Torsion Cloudbuster

This is a re-transcript of the original page available here:
As this is a valuable information, I thought it was useful to keep it safe and also translate it into other languages.
The author of this original forum post in the end of 2005 and creator (I am not sure about the whole history, I’m just re-transcripting) of this torsion Cloudbuster is Laozu.

The basic cloud-buster, and the one I first made, consists of six vertical copper pipes spaced uniformly in a circle, and placed in a cylinder of orgonite, with a quartz crystal at the base of each of the pipes. I buried my first one in the ground, because this gave it better contact with the qi which flows through the ground: a simplified diagram (only four pipes show) is as follows:

After I buried it, I made daily observations of the qi flow into and out of it, and after a month or so, I tried to get some sort of geometrical idea of the qi dispersal, when the CB was working normally. In the following diagram, the qi most strongly influenced by the CB is white and that less strongly influenced is yellow:

Negative qi spiraled down from the sky (counter-clockwise viewed from above) and qi spiraled up from the ground (again counter-clockwise viewed from above). The boundary of the spirals roughly formed a hyperbolid (or hour-glass) shape: this boundary is indicated by purple curves. Where the two spirals came together was where the negative qi was transmuted into positive qi:

If we remove the pipes from the diagram, and place a line tangent to the boundary curves, we get

This suggested to me that I should set the 6 pipes at an angle, somewhat the same as this tangent pipe — the following diagram shows the idea with two pipes:

I did this, and found that the qi moved somewhat as indicated in the following diagram:

Since the positive qi (colored red) swirled upward in the center from where the transmutation took place at the narrow part of the 6-pipe configuration, I added a seventh pipe in the center to help direct it. This worked well, but only when the bottom of the seventh pipe was held high enough that it was just above the transmutation spot. When I let the center pipe move down further, the effect diminished considerably.
I also found that this “torsion CB” worked better than the standard only if the pipes were twisted so that they pointed into the swirl of the negative qi swirling downward. You can see the way they should go from Rich’s photo:


First a bucket with a template at the bottom — note that the holes are at the edge of the template, and they are a little larger than normal because the pipes will be at an angle and so will take more room in the template than if they were straight up and down:

I use four 1″ diameter 10′ long copper pipes, which I cut into 8 5′ lengths. Six for the regular pipes, one for the center pipe, and one I cut further into 6 equal (10″) pieces.On each of the small pieces I solder (or glue) a cap on one end and a coupling on the other. Instead of a cap one can also just place good tape (such as black electrical tape) over the end.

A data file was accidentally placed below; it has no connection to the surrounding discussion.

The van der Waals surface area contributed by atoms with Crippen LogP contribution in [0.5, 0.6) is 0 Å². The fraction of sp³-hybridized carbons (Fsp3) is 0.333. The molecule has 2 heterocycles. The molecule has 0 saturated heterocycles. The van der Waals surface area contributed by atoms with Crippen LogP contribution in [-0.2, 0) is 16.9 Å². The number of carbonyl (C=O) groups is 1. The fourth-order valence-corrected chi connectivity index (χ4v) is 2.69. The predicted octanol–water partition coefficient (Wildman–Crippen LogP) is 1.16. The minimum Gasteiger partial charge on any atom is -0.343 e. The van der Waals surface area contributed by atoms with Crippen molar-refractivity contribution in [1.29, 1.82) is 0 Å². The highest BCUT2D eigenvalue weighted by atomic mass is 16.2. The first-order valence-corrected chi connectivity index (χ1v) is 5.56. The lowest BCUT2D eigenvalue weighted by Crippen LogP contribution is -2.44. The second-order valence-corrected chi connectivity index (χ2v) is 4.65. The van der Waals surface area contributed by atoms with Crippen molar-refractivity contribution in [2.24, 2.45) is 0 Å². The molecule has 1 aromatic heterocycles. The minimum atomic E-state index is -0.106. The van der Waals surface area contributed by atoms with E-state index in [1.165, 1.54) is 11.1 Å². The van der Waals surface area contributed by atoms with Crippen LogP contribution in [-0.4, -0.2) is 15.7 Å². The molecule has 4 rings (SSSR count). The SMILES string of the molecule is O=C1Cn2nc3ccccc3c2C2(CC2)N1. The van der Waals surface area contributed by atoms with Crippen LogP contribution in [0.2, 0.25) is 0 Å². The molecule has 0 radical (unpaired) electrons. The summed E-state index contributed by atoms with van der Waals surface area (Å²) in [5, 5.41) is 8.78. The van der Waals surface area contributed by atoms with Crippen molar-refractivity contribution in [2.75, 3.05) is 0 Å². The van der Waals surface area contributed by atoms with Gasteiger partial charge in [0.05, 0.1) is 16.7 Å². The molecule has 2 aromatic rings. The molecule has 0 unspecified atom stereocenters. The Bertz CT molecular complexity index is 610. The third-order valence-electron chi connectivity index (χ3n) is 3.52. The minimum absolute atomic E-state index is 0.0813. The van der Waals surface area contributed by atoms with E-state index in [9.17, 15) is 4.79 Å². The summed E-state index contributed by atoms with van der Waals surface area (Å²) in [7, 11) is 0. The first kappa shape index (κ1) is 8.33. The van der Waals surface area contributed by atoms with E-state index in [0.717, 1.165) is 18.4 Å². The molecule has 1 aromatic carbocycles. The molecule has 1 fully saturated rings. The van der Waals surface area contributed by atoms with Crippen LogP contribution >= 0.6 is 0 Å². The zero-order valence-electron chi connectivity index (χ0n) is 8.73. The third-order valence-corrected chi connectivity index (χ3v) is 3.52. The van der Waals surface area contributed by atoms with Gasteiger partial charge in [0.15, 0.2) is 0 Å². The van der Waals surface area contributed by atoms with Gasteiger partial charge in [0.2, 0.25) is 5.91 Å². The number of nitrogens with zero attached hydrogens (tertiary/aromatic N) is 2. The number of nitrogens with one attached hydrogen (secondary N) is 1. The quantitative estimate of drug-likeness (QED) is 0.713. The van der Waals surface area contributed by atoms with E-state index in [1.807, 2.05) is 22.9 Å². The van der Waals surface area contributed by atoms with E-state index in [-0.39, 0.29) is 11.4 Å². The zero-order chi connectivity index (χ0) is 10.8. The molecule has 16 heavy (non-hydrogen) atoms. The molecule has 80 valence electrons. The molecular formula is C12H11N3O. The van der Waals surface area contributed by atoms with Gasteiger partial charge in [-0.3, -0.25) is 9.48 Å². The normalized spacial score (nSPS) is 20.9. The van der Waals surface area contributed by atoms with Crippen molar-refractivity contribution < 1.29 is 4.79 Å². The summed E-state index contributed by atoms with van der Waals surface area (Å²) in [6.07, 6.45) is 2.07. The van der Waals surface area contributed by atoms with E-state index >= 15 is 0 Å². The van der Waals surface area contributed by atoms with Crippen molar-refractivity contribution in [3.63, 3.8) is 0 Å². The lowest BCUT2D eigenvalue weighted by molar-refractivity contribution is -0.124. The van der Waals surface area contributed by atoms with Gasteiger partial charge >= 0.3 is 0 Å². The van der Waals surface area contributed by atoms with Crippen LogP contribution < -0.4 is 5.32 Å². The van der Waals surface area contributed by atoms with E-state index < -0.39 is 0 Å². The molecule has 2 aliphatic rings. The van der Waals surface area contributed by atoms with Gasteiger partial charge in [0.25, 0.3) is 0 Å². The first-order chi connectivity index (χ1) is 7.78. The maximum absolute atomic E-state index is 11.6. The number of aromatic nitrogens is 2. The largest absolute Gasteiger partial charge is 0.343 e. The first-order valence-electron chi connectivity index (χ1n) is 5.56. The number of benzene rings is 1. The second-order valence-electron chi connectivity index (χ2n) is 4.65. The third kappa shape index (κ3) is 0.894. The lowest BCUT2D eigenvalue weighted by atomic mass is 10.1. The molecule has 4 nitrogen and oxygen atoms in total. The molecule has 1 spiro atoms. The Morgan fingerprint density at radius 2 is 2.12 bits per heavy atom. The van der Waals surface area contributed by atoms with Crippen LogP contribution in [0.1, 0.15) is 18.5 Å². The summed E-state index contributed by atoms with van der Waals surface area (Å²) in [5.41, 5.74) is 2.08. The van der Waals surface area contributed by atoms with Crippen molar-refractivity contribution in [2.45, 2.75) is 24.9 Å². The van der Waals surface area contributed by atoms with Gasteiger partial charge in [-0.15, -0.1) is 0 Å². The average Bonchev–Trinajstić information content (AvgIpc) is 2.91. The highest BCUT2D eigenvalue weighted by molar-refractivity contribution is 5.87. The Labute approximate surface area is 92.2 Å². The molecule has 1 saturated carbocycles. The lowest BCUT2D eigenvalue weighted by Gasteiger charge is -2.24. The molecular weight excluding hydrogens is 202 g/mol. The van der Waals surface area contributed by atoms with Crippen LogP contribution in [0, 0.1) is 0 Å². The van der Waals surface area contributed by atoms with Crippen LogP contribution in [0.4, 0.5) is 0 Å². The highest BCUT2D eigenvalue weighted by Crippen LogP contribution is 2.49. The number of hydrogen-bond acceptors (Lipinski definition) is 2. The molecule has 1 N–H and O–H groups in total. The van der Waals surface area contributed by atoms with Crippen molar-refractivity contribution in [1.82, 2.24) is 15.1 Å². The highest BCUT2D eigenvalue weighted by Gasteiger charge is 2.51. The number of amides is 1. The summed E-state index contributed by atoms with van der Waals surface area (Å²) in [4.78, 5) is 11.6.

Then I cut a second wooden stabilizer, similar to the one in the bucket, with a larger diameter so that the holes are an inch or more from the edge for the disk. I also make a hole in the center, 1″ in diameter, for the center pipe to fit through later.

I put good quartz crystals in the bottoms of the small pipes, pour some metal shavings or bbs over the crystals so that the shavings/bbs come just to the top of the crystals, and then pour resin into the short pipes just to the tops of the crystals as well. Of course I first charge the crystals with charged water if that is available.

Then I place the 6 longer pipes vertically into the couplings of the shorter pipes and set them into the holes of the stabilizer at the bottom of the bucket. I place the other stabilizer over the pipes, and twist the stabilizer so that it looks something as follows:

I move it so it is close to a bench or table:

I then take a piece of tape and wrap it around the pipes just under the upper stabilizer so that the pipes will keep their position. I take another piece of tape and tape the structure to the table so that it will not tip over.

Now I pour metal shavings into the bucket around the pipes. I normally place several pieces of rose quartz in the shavings to soften the qi. It is safest to make two resin pours, just filling the bucket half-full with shavings for the first pour, and then bringing the shavings up to about a half-inch from the top of the bucket for the second pour.

When the resin is cured, I take the tape off which kept the pipes in place. Since the pipes are at an angle, the upper stabilizer will tend to fall lower and spread the pipes apart a little. I counter this by wrapping enough tape around the pipes just under the stabilizer so it supports the wood. Once the stabilizer is stabilized, I place the center pipe through that hole. I bring is just far enough down so that the bottom of the pipe is just barely above the narrowest part of the six pipes. To keep the center pipe from falling through further, I place a circle of tape around it just above the stabilizer:

Here is a finished product made by Rich. He and John do better work than I do in constructing them, and could probably improve on this tutorial.